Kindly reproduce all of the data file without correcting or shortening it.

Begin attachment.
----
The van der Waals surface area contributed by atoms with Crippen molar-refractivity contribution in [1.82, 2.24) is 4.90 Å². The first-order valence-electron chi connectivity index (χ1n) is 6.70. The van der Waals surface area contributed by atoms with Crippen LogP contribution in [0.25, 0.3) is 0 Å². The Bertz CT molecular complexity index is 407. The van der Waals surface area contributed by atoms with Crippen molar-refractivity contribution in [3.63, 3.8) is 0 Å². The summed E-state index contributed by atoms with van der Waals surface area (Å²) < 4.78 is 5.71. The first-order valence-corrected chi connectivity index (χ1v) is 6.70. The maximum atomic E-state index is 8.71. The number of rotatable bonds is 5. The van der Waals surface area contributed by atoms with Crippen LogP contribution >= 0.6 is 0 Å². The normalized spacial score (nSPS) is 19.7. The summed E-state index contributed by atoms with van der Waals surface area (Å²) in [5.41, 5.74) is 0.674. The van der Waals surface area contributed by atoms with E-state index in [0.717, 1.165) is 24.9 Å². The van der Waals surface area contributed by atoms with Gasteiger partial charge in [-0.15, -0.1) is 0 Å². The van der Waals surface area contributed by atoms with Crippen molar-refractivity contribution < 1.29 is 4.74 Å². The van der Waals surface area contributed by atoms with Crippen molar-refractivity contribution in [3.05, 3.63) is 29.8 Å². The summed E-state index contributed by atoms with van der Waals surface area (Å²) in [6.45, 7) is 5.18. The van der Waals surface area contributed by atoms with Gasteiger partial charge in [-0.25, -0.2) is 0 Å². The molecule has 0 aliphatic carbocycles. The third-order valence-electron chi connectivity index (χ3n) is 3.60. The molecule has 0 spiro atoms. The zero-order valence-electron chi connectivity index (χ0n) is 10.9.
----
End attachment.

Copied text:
The van der Waals surface area contributed by atoms with Crippen molar-refractivity contribution in [1.82, 2.24) is 4.90 Å². The first-order valence-electron chi connectivity index (χ1n) is 6.70. The van der Waals surface area contributed by atoms with Crippen LogP contribution in [0.25, 0.3) is 0 Å². The Bertz CT molecular complexity index is 407. The van der Waals surface area contributed by atoms with Crippen molar-refractivity contribution in [3.63, 3.8) is 0 Å². The summed E-state index contributed by atoms with van der Waals surface area (Å²) < 4.78 is 5.71. The first-order valence-corrected chi connectivity index (χ1v) is 6.70. The maximum atomic E-state index is 8.71. The number of rotatable bonds is 5. The van der Waals surface area contributed by atoms with Crippen LogP contribution >= 0.6 is 0 Å². The normalized spacial score (nSPS) is 19.7. The summed E-state index contributed by atoms with van der Waals surface area (Å²) in [5.41, 5.74) is 0.674. The van der Waals surface area contributed by atoms with E-state index in [0.717, 1.165) is 24.9 Å². The van der Waals surface area contributed by atoms with Gasteiger partial charge in [-0.15, -0.1) is 0 Å². The van der Waals surface area contributed by atoms with Crippen molar-refractivity contribution < 1.29 is 4.74 Å². The van der Waals surface area contributed by atoms with Crippen molar-refractivity contribution in [3.05, 3.63) is 29.8 Å². The summed E-state index contributed by atoms with van der Waals surface area (Å²) in [6.45, 7) is 5.18. The van der Waals surface area contributed by atoms with Gasteiger partial charge in [-0.25, -0.2) is 0 Å². The molecule has 0 aliphatic carbocycles. The third-order valence-electron chi connectivity index (χ3n) is 3.60. The molecule has 0 spiro atoms. The zero-order valence-electron chi connectivity index (χ0n) is 10.9.